Your work has also brought you to schools

Yes, since 2016 I’ve participated in the project “Con altri occhi” (“With other eyes”) by Aeris, a social cooperative in Monza-Brianza, and I go to talk about migration in schools starting from grade four. We meet twice, each meeting lasting two hours: in the first I explain, using photos and data, where migrants come from and what situations and conditions they run away from as to dismantle myths and fears of invasion induced by the media and some politicians. I help the kids to identify with them through simulations like asking the 5 things they would take with them when taking a boat or a raft to an unknown destination. In the second meeting I am accompanied by a “witness”, an asylum seeker or a refugee who has traveled, has been here for a while and speaks good Italian and they “interview” him/her by asking questions. At the end, they write a comment on a piece of paper about what has stuck with them from the two meetings (we have collected 4,000, as many as the students we met during the last school year) and the feedback is great: fears overcome, simple phrases that dismantle misinformation and prejudices. In addition, the witness comes from the area; so the kids see him, invite him to parties and meetings and the ties are strengthened.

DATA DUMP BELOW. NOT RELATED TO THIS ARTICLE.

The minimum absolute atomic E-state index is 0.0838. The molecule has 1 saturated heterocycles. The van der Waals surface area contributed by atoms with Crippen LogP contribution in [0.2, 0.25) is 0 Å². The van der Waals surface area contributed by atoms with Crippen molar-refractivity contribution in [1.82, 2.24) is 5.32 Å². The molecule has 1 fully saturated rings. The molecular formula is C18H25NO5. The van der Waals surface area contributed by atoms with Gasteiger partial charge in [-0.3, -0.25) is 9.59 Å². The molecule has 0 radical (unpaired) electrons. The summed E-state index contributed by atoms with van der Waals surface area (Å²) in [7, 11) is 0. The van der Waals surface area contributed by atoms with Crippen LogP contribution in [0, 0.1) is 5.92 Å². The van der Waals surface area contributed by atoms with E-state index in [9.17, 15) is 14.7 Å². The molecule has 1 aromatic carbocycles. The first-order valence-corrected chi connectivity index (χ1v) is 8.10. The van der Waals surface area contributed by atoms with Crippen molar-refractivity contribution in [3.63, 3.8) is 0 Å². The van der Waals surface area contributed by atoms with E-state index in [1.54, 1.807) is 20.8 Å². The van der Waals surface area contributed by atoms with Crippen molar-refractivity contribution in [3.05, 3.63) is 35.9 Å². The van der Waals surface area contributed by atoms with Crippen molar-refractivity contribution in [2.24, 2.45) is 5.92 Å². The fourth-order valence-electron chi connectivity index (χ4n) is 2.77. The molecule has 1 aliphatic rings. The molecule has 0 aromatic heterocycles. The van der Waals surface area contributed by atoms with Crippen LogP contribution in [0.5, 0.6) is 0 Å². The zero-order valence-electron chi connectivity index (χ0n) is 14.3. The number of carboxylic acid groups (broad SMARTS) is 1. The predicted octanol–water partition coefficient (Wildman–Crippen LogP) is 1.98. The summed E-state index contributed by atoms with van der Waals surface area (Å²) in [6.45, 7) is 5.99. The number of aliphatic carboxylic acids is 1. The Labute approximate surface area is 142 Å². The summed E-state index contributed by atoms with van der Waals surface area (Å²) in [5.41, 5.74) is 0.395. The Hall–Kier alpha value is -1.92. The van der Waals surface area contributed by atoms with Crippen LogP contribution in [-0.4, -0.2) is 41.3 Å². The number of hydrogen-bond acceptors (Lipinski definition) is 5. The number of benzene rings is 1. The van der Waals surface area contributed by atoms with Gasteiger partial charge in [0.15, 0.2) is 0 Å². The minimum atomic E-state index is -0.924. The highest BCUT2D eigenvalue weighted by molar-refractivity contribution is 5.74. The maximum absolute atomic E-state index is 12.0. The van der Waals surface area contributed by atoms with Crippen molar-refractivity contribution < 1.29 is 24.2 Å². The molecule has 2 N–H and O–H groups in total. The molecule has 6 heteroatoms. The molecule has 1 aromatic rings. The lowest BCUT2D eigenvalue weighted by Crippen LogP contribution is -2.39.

At the end of last year we organized an art contest, receiving around 300 elaborate pieces of poetry, drawings, sculptures and videos. This year we’ll repeat the course and there is already a lot of demand, even though school just started a few weeks ago. It’s a wonderful experience for me, which allows me to combine my two passions, journalism and education.

What role can independent journalism play to counter the racist wave that is sweeping much of the media, political forces and public opinion?

There is a need to tell stories, to dismantle the mechanisms of misinformation and non-knowledge, to create opportunities for encounters and confrontation, and also to act on concrete issues, on practical situations, focusing on dialogue and coming together. There are so many networks that are working every day for this. The task of independent journalism is not just to talk about their activities, but also to link the various areas of interest and let them know each other.

Translation from Italian for Pressenza by Liane Arter

About

Impegnata da anni nel campo della pace e della nonviolenza, ha coordinato la commissione dedicata a questo tema nella Regionale Umanista Europea del 2003 (riunione di Praga) e 2004 (riunione di Budapest) e nel Forum Umanista Europeo del 2006 a Lisbona e del 2008 a Milano. Nel 2009 ha fatto parte dell’equipe relazioni della Marcia Mondiale per la Pace e la Nonviolenza. Attualmente partecipa a Mondo senza guerre e senza violenza.